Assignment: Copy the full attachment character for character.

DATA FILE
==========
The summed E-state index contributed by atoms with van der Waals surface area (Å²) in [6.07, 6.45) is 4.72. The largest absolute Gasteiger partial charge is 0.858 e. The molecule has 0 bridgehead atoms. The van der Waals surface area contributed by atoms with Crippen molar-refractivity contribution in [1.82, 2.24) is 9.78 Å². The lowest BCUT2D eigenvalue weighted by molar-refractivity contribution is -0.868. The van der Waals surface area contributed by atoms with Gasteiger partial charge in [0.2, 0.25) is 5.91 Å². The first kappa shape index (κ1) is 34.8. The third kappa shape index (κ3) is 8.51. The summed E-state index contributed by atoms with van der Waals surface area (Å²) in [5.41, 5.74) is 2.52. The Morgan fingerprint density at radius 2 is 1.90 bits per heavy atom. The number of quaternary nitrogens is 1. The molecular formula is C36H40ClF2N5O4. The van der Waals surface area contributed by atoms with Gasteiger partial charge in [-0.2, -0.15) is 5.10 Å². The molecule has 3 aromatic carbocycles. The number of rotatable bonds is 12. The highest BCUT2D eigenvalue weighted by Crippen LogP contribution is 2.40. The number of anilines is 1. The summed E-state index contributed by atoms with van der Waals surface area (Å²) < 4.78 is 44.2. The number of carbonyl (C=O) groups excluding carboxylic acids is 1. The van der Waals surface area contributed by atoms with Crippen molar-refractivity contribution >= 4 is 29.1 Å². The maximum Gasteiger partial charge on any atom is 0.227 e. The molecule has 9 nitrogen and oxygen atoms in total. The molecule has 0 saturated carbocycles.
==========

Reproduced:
The summed E-state index contributed by atoms with van der Waals surface area (Å²) in [6.07, 6.45) is 4.72. The largest absolute Gasteiger partial charge is 0.858 e. The molecule has 0 bridgehead atoms. The van der Waals surface area contributed by atoms with Crippen molar-refractivity contribution in [1.82, 2.24) is 9.78 Å². The lowest BCUT2D eigenvalue weighted by molar-refractivity contribution is -0.868. The van der Waals surface area contributed by atoms with Gasteiger partial charge in [0.2, 0.25) is 5.91 Å². The first kappa shape index (κ1) is 34.8. The third kappa shape index (κ3) is 8.51. The summed E-state index contributed by atoms with van der Waals surface area (Å²) in [5.41, 5.74) is 2.52. The Morgan fingerprint density at radius 2 is 1.90 bits per heavy atom. The number of quaternary nitrogens is 1. The molecular formula is C36H40ClF2N5O4. The van der Waals surface area contributed by atoms with Gasteiger partial charge in [-0.2, -0.15) is 5.10 Å². The molecule has 3 aromatic carbocycles. The number of rotatable bonds is 12. The highest BCUT2D eigenvalue weighted by Crippen LogP contribution is 2.40. The number of anilines is 1. The summed E-state index contributed by atoms with van der Waals surface area (Å²) < 4.78 is 44.2. The number of carbonyl (C=O) groups excluding carboxylic acids is 1. The van der Waals surface area contributed by atoms with Crippen molar-refractivity contribution >= 4 is 29.1 Å². The maximum Gasteiger partial charge on any atom is 0.227 e. The molecule has 9 nitrogen and oxygen atoms in total. The molecule has 0 saturated carbocycles.